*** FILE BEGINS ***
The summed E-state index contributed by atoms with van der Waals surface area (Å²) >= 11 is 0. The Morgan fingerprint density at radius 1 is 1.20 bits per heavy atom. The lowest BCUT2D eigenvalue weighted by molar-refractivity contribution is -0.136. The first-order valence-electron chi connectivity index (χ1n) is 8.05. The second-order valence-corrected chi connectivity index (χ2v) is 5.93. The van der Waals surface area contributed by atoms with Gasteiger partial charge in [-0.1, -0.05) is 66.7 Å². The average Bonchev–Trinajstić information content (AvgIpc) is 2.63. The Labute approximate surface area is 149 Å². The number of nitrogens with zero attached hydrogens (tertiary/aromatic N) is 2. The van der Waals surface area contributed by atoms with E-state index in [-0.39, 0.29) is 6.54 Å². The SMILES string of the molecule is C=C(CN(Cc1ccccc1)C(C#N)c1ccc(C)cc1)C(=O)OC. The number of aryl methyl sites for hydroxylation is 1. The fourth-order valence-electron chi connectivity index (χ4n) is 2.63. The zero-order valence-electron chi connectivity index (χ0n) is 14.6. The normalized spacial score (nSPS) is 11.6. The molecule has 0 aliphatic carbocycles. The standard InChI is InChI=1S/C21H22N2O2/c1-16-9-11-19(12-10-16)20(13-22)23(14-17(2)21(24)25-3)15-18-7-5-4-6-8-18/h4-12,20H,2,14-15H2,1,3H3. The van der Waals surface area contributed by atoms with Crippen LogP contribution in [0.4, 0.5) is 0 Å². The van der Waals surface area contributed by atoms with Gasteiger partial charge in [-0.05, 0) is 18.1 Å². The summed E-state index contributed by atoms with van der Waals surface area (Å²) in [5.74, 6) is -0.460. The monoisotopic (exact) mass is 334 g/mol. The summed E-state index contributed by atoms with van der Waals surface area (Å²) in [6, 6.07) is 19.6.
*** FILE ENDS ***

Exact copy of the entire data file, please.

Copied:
The summed E-state index contributed by atoms with van der Waals surface area (Å²) >= 11 is 0. The Morgan fingerprint density at radius 1 is 1.20 bits per heavy atom. The lowest BCUT2D eigenvalue weighted by molar-refractivity contribution is -0.136. The first-order valence-electron chi connectivity index (χ1n) is 8.05. The second-order valence-corrected chi connectivity index (χ2v) is 5.93. The van der Waals surface area contributed by atoms with Gasteiger partial charge in [-0.1, -0.05) is 66.7 Å². The average Bonchev–Trinajstić information content (AvgIpc) is 2.63. The Labute approximate surface area is 149 Å². The number of nitrogens with zero attached hydrogens (tertiary/aromatic N) is 2. The van der Waals surface area contributed by atoms with E-state index in [-0.39, 0.29) is 6.54 Å². The SMILES string of the molecule is C=C(CN(Cc1ccccc1)C(C#N)c1ccc(C)cc1)C(=O)OC. The number of aryl methyl sites for hydroxylation is 1. The fourth-order valence-electron chi connectivity index (χ4n) is 2.63. The zero-order valence-electron chi connectivity index (χ0n) is 14.6. The normalized spacial score (nSPS) is 11.6. The molecule has 0 aliphatic carbocycles. The standard InChI is InChI=1S/C21H22N2O2/c1-16-9-11-19(12-10-16)20(13-22)23(14-17(2)21(24)25-3)15-18-7-5-4-6-8-18/h4-12,20H,2,14-15H2,1,3H3. The van der Waals surface area contributed by atoms with Crippen LogP contribution in [0.4, 0.5) is 0 Å². The van der Waals surface area contributed by atoms with Gasteiger partial charge in [-0.05, 0) is 18.1 Å². The summed E-state index contributed by atoms with van der Waals surface area (Å²) in [5.74, 6) is -0.460. The monoisotopic (exact) mass is 334 g/mol. The summed E-state index contributed by atoms with van der Waals surface area (Å²) in [6, 6.07) is 19.6.